The SELKIE cross-border project aiming to boost the marine energy industry in Wales and Ireland has announced that Ocean Energy is the winning wave energy company following a tender call for participation in a pilot demonstration project.
Ocean Energy is based in Cobh, Ireland. It has been following a technology development route resulting in a device said to be of robust and practical design, with one moving part out of the sea-water. Early Technology Readiness Levels were covered through tank tests in Cork and Nantes. The progression up the TRL levels resulted in over 3 years of successful live sea trials at the Galway Bay Test Site resulting in proven survivability for the device.
Ocean Energy have recently completed the fabrication of the OE35 device, rated at 500 kW, for deployment at the US Navy Test Site in Oahu, Hawaii. This device has been delivered to Hawaii and will be deployed at the test site for 12 months.
SELKIE is bringing together leading researchers and businesses to improve the performance of marine energy devices and technologies. University College Cork are leading the project in partnership with Swansea University, Marine Energy Wales, Menter Môn, DP Energy Ireland and Gavin and Doherty Geosolutions. The project is funded by the European Regional Development Fund through the Ireland Wales Co-operation programme.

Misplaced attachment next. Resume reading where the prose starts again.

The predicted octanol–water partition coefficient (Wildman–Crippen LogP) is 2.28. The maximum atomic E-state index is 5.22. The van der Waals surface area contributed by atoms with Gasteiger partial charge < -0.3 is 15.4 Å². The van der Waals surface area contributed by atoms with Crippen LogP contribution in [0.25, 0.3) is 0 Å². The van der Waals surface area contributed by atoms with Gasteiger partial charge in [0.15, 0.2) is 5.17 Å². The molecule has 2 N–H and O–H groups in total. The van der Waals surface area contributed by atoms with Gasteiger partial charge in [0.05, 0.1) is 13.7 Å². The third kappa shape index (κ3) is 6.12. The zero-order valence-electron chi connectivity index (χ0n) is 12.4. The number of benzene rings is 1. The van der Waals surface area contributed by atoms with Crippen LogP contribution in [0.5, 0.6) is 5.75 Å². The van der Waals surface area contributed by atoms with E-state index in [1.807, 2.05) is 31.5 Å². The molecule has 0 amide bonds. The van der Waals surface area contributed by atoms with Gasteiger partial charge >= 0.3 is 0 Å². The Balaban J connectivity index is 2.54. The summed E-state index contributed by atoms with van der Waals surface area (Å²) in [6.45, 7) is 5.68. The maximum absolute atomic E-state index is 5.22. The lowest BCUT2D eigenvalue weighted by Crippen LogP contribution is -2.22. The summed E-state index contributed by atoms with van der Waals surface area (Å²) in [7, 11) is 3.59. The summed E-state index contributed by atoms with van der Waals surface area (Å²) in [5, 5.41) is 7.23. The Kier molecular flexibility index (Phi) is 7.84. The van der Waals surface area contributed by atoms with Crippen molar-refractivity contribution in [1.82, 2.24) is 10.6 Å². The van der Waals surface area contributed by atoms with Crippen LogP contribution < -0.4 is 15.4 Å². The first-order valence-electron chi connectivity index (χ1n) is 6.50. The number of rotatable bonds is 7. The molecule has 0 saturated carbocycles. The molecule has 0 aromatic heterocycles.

The project is developing a streamlined commercialisation pathway for the marine energy industry by establishing a cross-border network of developers and supply chain companies in Ireland and Wales. Multi-use technology tools, templates, standards and models are being created for use across the sector in Wales and Ireland. These include techno-economic models, foundations and mooring design, physical and numerical array modelling, sensor optimisation and data analysis, and operations and maintenance and logistics models.
SELKIE will test and validate the technology tools on two pilot demonstration technologies; one wave and one tidal. Using a structured development path, the pilot testing is expected to advance the knowledge and improvement of marine energy devices in terms of their reliability, survivability, operability, stability and commercial viability.